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4 Best and Easy to Care For Container Plants For Summer

New Guinea Impatiens (Impatiens Hybrids)

Impatiens are also known as “Busy Lizzie,” they come from the Latin word that describes the way its seeds shoot out of its pods when ripe. Generally, Impatiens like shade and moisture. Most of the newer hybrid New Guinea impatiens will also tolerate some some. An added bonus- they drop their spent blooms without any deadheading from you.

The most important thing to remember about New Guinea impatiens is to keep them watered because their fleshy stems and leaves droop when the soil gets dry. Although they’ll perk back up as soon as they get more water. Having the soil too dry will stress them, causing fewer flowers and sparse foliage.

TIPS:

  • Plant impatiens transplants after the last spring frost. 
  • Impatiens prefer humus-rich, moist, and well-drained soil. Make sure the plants have some shelter from the wind.
  • The closer impatiens plants are, the taller they will grow, so space accordingly.
  • You can mix in compost or a slow-release fertilizer before transplanting to help the plants.
  • If you have containers, like window boxes, use a sterile or soil-less growing mixture to ensure better drainage for the plants.

Sweet Potato Vine (Ipomoea Batatas)

Known for their lovely heart-shaped leaves. They are not a tuber but a fleshy root native to Central and South America. Depending on what kind, they can have dry or moist flesh in colors ranging from white to yellow, orange, red, and even purple! Occasionally snip the tips of the stems back a couple of inches to keep the vine under control. It grows quickly, so you can start with a small plant and reap big rewards in no time. They are very pretty trailing vines and look beautiful companion planted with brighter blooming flowers.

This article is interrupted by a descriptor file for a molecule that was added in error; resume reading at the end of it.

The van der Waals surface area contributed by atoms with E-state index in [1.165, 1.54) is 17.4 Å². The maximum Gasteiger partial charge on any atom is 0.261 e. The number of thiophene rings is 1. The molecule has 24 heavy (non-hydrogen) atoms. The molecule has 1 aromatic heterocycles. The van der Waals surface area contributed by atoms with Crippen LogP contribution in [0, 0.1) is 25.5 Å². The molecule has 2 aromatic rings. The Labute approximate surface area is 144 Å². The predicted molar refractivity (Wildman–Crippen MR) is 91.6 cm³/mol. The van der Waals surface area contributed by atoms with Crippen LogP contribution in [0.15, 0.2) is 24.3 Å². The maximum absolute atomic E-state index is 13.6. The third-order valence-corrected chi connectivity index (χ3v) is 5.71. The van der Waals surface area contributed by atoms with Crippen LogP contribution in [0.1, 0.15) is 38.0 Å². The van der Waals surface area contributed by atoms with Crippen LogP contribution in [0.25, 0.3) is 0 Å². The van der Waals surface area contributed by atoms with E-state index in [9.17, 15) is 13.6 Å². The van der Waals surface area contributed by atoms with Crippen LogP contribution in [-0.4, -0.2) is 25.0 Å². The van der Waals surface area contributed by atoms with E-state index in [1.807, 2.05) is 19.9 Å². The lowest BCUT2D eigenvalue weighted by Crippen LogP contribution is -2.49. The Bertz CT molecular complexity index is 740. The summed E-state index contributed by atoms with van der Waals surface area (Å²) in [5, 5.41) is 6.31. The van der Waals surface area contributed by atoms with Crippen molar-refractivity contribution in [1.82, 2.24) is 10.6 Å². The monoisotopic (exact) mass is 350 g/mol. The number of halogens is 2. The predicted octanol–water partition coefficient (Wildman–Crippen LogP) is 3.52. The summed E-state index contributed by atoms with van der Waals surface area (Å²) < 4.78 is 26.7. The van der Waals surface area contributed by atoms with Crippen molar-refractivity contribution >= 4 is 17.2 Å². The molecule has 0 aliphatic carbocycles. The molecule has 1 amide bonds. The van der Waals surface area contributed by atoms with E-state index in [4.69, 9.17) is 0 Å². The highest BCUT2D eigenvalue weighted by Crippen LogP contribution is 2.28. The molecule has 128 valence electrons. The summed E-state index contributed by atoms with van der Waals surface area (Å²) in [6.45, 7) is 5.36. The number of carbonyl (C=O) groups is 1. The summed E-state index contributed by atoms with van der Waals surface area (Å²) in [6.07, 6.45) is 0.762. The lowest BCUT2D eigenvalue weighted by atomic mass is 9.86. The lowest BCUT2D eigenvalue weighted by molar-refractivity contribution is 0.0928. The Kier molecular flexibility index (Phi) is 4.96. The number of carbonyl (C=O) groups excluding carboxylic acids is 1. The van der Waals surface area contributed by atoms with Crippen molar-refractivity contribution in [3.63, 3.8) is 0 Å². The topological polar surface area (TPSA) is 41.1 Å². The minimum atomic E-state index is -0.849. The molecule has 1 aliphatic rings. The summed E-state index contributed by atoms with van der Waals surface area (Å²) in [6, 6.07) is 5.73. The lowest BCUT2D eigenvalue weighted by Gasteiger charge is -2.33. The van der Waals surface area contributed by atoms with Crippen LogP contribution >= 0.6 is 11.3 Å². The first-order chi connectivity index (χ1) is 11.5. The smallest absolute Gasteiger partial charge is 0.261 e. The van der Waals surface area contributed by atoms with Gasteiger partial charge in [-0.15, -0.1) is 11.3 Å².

​​​​​​​They are usually grown as annuals. Blooms in the shade of burgundy, brown, gold, green and variegated leaves spring through fall Light Full sun to part shade.

Geranium (Pelargonium Hybrids)

Geraniums are a longtime favorite of gardeners. They are easy to grow, colorful, and emit a lovely scent. These plants love the heat and don’t mind getting a bit dry, which makes them fantastic container plants. Plus they come in a wide range of flower colors

Geraniums may be grown as houseplants or as annual flowers. During the warmer months of the year (between your local frost dates), they can be kept outdoors in a sunny location. 

Look for newer hybrids in vivid hues of pinks, white and varigated reds! One of my personal favorites is the Martha Washington variety.

TIPS:

  • If you want to keep geraniums as houseplants, be sure to bring them indoors in late summer or early fall.
  • When buying geraniums, check the color and size. Healthy leaves will have no discoloration on or below them and stems will be sturdy, not straggly. 
  • Place plants in pots with drainage holes to avoid root rot.
  • Use a well-draining potting mixture (not heavy, clayey soil) when planting in containers. Geraniums do not like to sit in soggy, compacted soil.
  • For maximum bloom, place the plants in an area where they will get 4-6 hours of sunlight.

Petunia

Often grown as annuals, petunias are one of the most popular flowers because of their long flowering period. As with most annuals, they get leggy by midsummer, so you’ll want to prune the shoots back to about half their length. 

Petunias need full sun or they will become spindly. They don’t tend to flower in the shade.

They are quite versatile, growing in different types of soil, but it is important that the soil drains well and doesn’t stay wet.

TIPS:

  • They may grow from seeds, but it is easier to grow them from transplants. If you are going to grow from seeds, start them indoors about 10 weeks before you want to set them outside.
  • Petunia seeds are very small and needs huge amount of light in order to germinate. Remember to water them. When the plants have three leaves, they can be placed outside.
  • It’s best to buy young plants from a nursery which often sells petunias in flats. Look for plants that are short and compact, not leggy and not yet blooming and they’ll settle in faster.

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